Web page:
“This is the first time since the preseason we’ve been able to get back and work on ourselves,” Wade said. “We’ve had games every two or three days leading up until this point, preparing for other team, working on other teams. This is the first time we’ve been able to focus on ourselves, study our own tendencies, try to change what we’re doing, fit our scheme better around our personnel, put our guys in a little bit better position.”

Here are some of the fixes Wade has had in mind. 

1. Just Put the Ball in Play

Through eight games, LSU boasts the nation’s 19th most efficient offense, per, but there’s one glaring deficiency in the Tigers’ attack: turnovers.

LSU ranks 206th nationally in turnover percentage, giving the ball away on 19.8 percent of its possessions. In Saturday’s 78-57 win over Grambling, the hosts turned the ball over 19 times.

Wade’s adjustment has been to take away the 10 ‘free’ turnovers he permits his team each practice. That allotment is down to zero – the first turnover means instant conditioning.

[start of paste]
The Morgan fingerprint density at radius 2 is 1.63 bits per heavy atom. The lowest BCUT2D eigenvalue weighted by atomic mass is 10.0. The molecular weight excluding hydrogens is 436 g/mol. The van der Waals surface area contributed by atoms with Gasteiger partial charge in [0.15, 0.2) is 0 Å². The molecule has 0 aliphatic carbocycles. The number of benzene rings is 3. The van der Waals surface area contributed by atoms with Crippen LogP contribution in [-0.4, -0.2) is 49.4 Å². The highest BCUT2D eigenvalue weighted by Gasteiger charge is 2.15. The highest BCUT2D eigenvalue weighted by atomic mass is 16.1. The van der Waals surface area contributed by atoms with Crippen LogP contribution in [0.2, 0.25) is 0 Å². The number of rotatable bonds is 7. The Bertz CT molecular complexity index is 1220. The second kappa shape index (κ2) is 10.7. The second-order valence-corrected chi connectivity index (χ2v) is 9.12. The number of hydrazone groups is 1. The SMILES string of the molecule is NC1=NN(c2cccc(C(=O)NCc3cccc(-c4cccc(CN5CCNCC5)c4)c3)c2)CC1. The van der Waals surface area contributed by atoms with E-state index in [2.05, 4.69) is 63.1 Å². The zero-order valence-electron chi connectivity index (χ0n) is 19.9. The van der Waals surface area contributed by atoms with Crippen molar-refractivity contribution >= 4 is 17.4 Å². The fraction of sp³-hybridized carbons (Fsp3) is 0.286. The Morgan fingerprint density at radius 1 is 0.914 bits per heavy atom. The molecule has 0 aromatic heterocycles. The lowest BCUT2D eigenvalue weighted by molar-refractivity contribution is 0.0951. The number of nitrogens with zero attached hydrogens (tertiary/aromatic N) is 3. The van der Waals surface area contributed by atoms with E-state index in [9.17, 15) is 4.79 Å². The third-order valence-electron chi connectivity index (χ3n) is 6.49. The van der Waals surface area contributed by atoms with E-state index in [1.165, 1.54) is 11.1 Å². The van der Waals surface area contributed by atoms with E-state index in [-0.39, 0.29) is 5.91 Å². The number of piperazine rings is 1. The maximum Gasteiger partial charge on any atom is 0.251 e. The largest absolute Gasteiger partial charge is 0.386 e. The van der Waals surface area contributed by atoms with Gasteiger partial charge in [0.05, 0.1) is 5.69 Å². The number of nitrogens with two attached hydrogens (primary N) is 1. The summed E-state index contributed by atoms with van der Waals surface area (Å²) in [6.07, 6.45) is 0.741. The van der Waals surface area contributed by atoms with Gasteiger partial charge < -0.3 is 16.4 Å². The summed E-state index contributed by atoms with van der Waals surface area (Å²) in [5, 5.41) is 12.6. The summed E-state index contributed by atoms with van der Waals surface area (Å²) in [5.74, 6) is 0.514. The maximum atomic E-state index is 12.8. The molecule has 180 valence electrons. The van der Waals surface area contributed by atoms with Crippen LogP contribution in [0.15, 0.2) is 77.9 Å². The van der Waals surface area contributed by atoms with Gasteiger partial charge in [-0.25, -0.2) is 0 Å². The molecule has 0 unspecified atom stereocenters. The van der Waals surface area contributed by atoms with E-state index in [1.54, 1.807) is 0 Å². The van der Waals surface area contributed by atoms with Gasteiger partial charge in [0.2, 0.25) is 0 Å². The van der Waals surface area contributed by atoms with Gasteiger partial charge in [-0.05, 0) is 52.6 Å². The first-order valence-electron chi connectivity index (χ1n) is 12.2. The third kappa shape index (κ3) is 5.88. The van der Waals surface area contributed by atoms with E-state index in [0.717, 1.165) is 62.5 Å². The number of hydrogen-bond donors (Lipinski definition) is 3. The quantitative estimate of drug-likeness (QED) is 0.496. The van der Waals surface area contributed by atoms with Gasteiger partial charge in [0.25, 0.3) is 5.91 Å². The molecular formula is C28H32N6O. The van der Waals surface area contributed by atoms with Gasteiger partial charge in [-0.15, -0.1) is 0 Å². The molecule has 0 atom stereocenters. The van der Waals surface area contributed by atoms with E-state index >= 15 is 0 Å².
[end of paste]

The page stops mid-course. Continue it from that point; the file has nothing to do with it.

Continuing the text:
There’s another fix the head coach has in mind besides punitive cardio, though.

“If we’ll just make simple plays,” he said. “A lot of our (turnovers) is just trying to do crazy things. I tell them all the time, they’re swinging for home runs. Just put the ball in play. Make simple plays.”

2. Get Back

On defense, the Tigers have been emphasizing improvements in transition. Teams are shooting an effective field goal percentage of 59.8 percent on the break against LSU this season, which ranks 296th in the country.